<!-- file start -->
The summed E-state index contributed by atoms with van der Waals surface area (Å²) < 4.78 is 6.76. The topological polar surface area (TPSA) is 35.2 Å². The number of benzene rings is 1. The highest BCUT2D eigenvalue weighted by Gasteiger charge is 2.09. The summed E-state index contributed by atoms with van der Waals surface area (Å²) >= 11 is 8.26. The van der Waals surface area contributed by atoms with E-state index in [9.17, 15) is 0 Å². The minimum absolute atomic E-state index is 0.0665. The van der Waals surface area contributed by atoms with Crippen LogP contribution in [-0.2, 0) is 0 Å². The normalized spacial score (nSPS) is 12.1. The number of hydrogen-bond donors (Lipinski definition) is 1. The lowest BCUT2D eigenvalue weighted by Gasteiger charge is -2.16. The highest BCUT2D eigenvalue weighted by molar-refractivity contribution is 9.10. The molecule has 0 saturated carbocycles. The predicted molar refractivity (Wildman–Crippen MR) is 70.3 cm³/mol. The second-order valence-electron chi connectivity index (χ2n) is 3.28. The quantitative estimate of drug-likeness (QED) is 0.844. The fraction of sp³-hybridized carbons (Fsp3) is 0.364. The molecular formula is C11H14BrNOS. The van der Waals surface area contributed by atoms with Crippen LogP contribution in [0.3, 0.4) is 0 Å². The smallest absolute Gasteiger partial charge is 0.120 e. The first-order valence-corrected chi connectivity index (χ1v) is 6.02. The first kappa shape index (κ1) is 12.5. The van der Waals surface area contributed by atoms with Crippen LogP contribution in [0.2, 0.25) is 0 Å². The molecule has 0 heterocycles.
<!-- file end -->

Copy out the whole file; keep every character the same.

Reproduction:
The summed E-state index contributed by atoms with van der Waals surface area (Å²) < 4.78 is 6.76. The topological polar surface area (TPSA) is 35.2 Å². The number of benzene rings is 1. The highest BCUT2D eigenvalue weighted by Gasteiger charge is 2.09. The summed E-state index contributed by atoms with van der Waals surface area (Å²) >= 11 is 8.26. The van der Waals surface area contributed by atoms with E-state index in [9.17, 15) is 0 Å². The minimum absolute atomic E-state index is 0.0665. The van der Waals surface area contributed by atoms with Crippen LogP contribution in [-0.2, 0) is 0 Å². The normalized spacial score (nSPS) is 12.1. The number of hydrogen-bond donors (Lipinski definition) is 1. The lowest BCUT2D eigenvalue weighted by Gasteiger charge is -2.16. The highest BCUT2D eigenvalue weighted by molar-refractivity contribution is 9.10. The molecule has 0 saturated carbocycles. The predicted molar refractivity (Wildman–Crippen MR) is 70.3 cm³/mol. The second-order valence-electron chi connectivity index (χ2n) is 3.28. The quantitative estimate of drug-likeness (QED) is 0.844. The fraction of sp³-hybridized carbons (Fsp3) is 0.364. The molecular formula is C11H14BrNOS. The van der Waals surface area contributed by atoms with Crippen LogP contribution in [0.3, 0.4) is 0 Å². The smallest absolute Gasteiger partial charge is 0.120 e. The first-order valence-corrected chi connectivity index (χ1v) is 6.02. The first kappa shape index (κ1) is 12.5. The van der Waals surface area contributed by atoms with Crippen LogP contribution in [0.2, 0.25) is 0 Å². The molecule has 0 heterocycles.